• Other Drugs – Several other drugs have been studied for use in HD chorea. One such drug, nabilone, typically is used to treat nausea (upset stomach) and vomiting from chemotherapy in some cancers. Nabilone also has been used to treat pain. Weak evidence shows nabilone may have a slight effect in treating HD . There is not enough evidence to know if nabilone should be used long-term. This drug may be habit forming and may cause psychosis. Donepezil is another drug studied for treating HD. This drug was developed to treat thinking problems in dementia. There is not enough evidence to know if donepezil helps treat HD chorea. Two additional drugs have been studied in treating HD chorea. One, the antibiotic minocycline, is used to treat infections. Moderate evidence shows minocycline does not have a strong effect in treating HD chorea. The drug coenzyme Q10 is a supplement used to treat a number of conditions. There is evidence that coenzyme Q10 does not have a moderate effect in treating HD.
  • Psychotherapy – A psychotherapist — a psychiatrist, psychologist or clinical social worker — can provide talk therapy to help a person manage behavioral problems, develop coping strategies, manage expectations during progression of the disease and facilitate effective communication among family members. 
  • Speech therapy – Huntington’s disease can significantly impair control of muscles of the mouth and throat that are essential for speech, eating and swallowing. A speech therapist can help improve the ability to speak clearly or teach the use communication devices — such as a board covered with pictures of everyday items and activities. Speech therapists can also address difficulties with muscles used in eating and swallowing.
  • Physical therapy – A physical therapist can teach appropriate and safe exercises that enhance strength, flexibility, balance and coordination. These exercises can help maintain mobility as long as possible and may reduce the risk of falls.

Stem cell transplantation – Experimental studies for the treatment of HD include transplantation of human (stem cells) or pig fetal cells. Stem cell research is investigational and the side effects are not known.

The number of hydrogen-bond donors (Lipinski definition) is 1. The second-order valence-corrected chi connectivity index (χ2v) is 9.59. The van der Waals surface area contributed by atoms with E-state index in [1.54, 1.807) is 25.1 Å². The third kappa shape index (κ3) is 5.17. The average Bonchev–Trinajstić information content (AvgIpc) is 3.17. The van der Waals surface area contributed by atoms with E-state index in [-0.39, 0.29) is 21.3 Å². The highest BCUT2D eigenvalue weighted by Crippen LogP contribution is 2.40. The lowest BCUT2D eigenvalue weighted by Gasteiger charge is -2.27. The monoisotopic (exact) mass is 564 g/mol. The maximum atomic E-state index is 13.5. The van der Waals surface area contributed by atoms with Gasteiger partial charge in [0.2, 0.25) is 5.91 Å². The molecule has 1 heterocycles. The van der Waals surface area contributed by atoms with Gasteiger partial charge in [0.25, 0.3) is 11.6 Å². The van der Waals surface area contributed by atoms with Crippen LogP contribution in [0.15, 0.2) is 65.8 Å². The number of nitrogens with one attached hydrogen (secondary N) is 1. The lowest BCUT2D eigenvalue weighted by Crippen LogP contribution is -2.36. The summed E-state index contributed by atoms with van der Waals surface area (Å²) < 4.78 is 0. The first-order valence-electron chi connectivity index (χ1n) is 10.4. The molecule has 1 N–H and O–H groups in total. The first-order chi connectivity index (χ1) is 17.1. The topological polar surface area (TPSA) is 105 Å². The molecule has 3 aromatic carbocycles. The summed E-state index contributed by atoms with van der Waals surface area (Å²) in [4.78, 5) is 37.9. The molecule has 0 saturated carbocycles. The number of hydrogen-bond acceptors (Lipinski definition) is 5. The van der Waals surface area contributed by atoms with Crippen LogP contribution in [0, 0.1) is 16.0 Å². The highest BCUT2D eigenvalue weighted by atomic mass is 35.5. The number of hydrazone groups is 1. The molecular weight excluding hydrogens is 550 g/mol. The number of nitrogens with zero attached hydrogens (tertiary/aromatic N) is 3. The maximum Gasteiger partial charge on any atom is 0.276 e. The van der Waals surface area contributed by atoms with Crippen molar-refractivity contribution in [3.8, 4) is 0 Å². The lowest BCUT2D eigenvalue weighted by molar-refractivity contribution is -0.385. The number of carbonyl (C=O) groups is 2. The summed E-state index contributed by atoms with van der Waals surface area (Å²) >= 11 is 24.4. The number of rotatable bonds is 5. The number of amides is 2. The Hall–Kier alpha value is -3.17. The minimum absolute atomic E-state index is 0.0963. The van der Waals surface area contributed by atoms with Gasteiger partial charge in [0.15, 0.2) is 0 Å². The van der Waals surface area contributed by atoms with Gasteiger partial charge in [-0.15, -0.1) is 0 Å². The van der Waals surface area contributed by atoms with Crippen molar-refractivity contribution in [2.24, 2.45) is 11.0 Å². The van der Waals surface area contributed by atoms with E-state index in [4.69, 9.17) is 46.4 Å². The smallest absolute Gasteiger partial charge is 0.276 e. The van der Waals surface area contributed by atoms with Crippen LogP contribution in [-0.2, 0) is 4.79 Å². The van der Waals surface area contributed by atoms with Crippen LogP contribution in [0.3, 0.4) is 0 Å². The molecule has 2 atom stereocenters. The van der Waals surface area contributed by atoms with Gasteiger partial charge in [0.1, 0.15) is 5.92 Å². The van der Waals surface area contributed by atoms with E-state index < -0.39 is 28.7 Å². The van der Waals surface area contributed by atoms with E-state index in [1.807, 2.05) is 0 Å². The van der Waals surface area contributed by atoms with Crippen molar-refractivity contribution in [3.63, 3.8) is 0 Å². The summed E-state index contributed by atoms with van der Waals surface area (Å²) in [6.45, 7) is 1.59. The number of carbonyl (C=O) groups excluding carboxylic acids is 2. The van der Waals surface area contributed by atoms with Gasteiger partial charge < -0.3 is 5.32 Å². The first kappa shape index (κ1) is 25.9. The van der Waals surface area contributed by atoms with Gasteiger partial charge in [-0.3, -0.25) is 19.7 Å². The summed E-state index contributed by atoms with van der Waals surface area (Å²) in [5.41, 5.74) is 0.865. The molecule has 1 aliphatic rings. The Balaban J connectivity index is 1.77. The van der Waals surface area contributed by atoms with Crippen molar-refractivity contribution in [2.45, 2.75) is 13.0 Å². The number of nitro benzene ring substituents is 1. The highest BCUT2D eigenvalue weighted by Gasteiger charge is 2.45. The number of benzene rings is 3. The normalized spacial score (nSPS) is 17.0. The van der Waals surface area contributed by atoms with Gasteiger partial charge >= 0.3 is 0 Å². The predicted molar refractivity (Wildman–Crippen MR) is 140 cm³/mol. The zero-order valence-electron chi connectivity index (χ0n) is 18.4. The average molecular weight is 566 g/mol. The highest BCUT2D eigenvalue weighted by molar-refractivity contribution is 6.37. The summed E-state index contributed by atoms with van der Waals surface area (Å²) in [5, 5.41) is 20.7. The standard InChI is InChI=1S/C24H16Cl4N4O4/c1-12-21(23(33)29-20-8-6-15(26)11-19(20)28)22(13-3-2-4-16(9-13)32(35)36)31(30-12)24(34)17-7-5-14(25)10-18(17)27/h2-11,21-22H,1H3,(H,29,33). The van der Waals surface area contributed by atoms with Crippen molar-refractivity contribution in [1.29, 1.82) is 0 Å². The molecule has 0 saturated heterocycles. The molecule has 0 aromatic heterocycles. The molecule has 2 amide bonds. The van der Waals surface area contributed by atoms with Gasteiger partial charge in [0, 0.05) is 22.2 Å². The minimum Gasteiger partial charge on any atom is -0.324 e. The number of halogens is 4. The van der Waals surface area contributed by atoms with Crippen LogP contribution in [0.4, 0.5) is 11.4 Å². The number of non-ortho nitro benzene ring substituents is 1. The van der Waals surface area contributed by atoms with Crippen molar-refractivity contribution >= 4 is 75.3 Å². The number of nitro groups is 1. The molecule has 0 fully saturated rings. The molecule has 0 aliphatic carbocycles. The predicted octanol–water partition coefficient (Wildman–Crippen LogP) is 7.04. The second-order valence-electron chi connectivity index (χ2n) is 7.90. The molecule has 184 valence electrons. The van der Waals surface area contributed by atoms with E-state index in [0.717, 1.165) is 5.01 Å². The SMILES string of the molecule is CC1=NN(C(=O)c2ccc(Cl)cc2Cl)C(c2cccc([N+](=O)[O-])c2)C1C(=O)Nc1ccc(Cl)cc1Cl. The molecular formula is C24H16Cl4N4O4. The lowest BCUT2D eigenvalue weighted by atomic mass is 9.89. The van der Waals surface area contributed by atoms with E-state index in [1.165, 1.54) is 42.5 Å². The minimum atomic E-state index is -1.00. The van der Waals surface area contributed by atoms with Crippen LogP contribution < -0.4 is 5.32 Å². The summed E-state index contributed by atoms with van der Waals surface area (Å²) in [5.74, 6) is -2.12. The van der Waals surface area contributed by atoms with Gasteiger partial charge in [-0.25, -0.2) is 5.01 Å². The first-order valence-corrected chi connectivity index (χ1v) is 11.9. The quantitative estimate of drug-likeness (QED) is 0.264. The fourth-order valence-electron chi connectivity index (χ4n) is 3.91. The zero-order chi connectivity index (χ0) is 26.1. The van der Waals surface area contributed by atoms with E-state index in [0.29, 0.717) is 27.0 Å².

Alternative Medicine –

  • Vitamin E – Vitamin E can fight damage in the brain caused by free radicals, and has been suggested to lower the risk of HD. Vitamin E supplements can increase the risk of bleeding, especially if you also take blood thinners, such as warfarin (Coumadin), clopidogrel (Plavix), or aspirin. Selenium is an antioxidant that works with vitamin E. It also helps to increase circulation and tissue oxygenation, thereby limiting damage to nerve cells.
  • Gamma-aminobutyric acid (GABA) is an amino acid that acts as a neurotransmitter. It helps both to strengthen and relax the nervous system.
  • Acidophilus and bifidobacteria are friendly bacteria that ensure a healthy gastrointestinal tract. Probiotics are especially helpful for preventing Gut issues which is often a problem for people with HD
  • Alpha-lipoic acid is an antioxidant that also helps to “recharge” other antioxidants in the body.
  • Calcium and magnesium are imperative for maintaining a healthy nervous system.
  • Coenzyme Q10 is an oxygenating antioxidant that helps prevent free-radical damage and important for cell renewal.
  • Evening primrose oil and flaxseed oil contain valuable essential fatty acids (EFAs), which are often deficient in people with HD.
  • Creatine – Some studies suggest that taking creatine, an amino acid that helps supply energy to muscles, may help slow progression of HD among people who are in the early stages, and who do not need medication to control symptoms
  • Bacopa monnieri (Brahmi) Supplements – It is used for the treatment of epilepsy, insomnia, anxiety, and as memory enhancer.
  • Turmeric – Studies suggest that the improved 3-NP-induced motor and cognitive impairment along with a strong antioxidant property indicates that turmeric could be useful and can act as a lead molecule in the treatment of HD.
  • Flavonoids – Flavonoids exhibit several biological effects such as anti-inflammatory, anti-hepatotoxic, anti-ulcer, anti-allergic, and antiviral actions. They are potent antioxidants and have free radical scavenging abilities by virtue of their aromatic hydroxyl groups.
  • DHA – DHA (docosahexaenoic acid) is probably the most important of the omega 3 fatty acids for Huntington’s. Recent research shows that EPA, (eicosapentaenoate), and GLA (gamma linoleic acid) are probably far inferior.